With the one-year anniversary of Hurricane Sandy approaching, Ellis Island is still recovering from the storm. Save Ellis Island Foundation Chairman Peter Lillo told NJ Today Managing Editor Mike Schneider that the government shutdown has delayed the reopening, which he hopes will now happen sometime in 2014.
Since the storm hit the tri-state area, Ellis Island has been closed. Most of the island sustained damage and has been without power since.
“It thoroughly damaged most of the island,” Lillo explained. “Knocked out the electrical power, the HVAC system and kind of flooded the entire island. They had to move one million artifacts to Maryland or else they would have been water damaged.”
Along with the flooding and the electrical problems from the storm, the ferry and laundry buildings, which had been restored prior to the storm, also got damaged. The total price tag of the damage is about $400,000.
In a partnership with the National Park Service, Save Ellis Island has been working to restore the island and is looking for additional partnerships to help with the work.
The Statue of Liberty reopened on Independence Day following the storm and though it was closed for the beginning part of the government shutdown, it reopened Sunday using New York state funds. Ellis Island has yet to reopen since it sustained heavy damage from Sandy and since the government shutdown, the targeted reopen date has been pushed back.
“The main immigration museum, it was part of Liberty Park too, so if it was ready to be open that would have been open as well, along with the statue,” said Lillo. “It just wasn’t ready. We were hoping to have it open by the end of October, which would have been a year since Sandy, but I think because of the government shutdown it’s got pushed back a little bit. So it would have been opened if it had been in repair.”
With the closure of Ellis Island, none of the employees have been able to work on the island and no visitors have been allowed since the storm hit.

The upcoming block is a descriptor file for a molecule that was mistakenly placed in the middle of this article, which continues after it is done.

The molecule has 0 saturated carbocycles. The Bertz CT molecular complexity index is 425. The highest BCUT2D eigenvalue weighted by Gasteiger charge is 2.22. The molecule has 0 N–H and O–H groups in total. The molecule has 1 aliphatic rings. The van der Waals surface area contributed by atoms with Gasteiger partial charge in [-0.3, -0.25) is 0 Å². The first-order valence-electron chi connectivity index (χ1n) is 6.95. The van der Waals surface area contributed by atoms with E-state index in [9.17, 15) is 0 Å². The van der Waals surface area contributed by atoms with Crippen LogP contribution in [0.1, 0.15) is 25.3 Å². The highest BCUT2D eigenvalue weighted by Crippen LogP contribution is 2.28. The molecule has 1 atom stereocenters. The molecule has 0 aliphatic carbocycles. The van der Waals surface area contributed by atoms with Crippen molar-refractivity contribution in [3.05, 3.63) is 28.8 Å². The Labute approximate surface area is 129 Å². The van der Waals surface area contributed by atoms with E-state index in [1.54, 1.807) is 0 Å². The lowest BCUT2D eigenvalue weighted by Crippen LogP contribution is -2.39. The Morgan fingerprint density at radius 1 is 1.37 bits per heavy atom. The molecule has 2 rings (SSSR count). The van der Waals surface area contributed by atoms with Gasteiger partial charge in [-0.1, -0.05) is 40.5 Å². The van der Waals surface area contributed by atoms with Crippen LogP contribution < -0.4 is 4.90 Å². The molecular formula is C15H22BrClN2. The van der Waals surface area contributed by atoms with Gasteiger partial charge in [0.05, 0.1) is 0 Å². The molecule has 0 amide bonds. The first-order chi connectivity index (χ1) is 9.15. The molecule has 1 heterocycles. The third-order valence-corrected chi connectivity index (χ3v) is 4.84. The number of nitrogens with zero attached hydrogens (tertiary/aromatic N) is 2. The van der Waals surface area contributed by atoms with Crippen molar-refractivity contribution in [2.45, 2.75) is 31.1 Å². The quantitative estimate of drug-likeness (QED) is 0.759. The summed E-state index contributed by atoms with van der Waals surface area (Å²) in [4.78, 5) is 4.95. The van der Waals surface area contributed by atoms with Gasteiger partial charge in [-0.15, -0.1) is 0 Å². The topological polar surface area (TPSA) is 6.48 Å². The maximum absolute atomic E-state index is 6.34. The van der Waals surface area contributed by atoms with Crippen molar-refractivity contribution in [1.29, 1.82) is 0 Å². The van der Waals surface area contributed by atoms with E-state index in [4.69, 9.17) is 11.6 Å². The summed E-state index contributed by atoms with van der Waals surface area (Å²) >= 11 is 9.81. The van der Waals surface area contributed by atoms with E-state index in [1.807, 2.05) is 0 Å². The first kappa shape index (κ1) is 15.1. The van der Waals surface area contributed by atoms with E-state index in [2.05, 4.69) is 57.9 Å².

“It’s very sad. I mean they were getting over 10,000 visitors a day,” Lillo said. “And the interesting thing was, most folks who came visiting from Europe and other parts of the world they actually wanted to see Ellis more than the Statue. They were getting off on Ellis and wanting to see, you know, the history of where maybe relatives came from. And, you know, everybody has a story. Whether their families came through Ellis or they know somebody who came through Ellis. That really was the first point of disembarkment for many folks who step foot on American soil for the first time. They saw the Statue, then they went to Ellis Island and they were either on their way to hopefully a better life in America or they spent a little time on the island recuperating from the long journey. So it is truly crucial that we open this island again soon.”
The National Park Service had targeted the end of October as the initial reopening date for Ellis Island but with the government shutdown, all plans and repairs have been pushed back. The repairs to fix the damage to the ferry and laundry buildings still need to be made. Had the island reopened, it would have been just the main building.
Lillo is hopeful the island can reopen in 2014.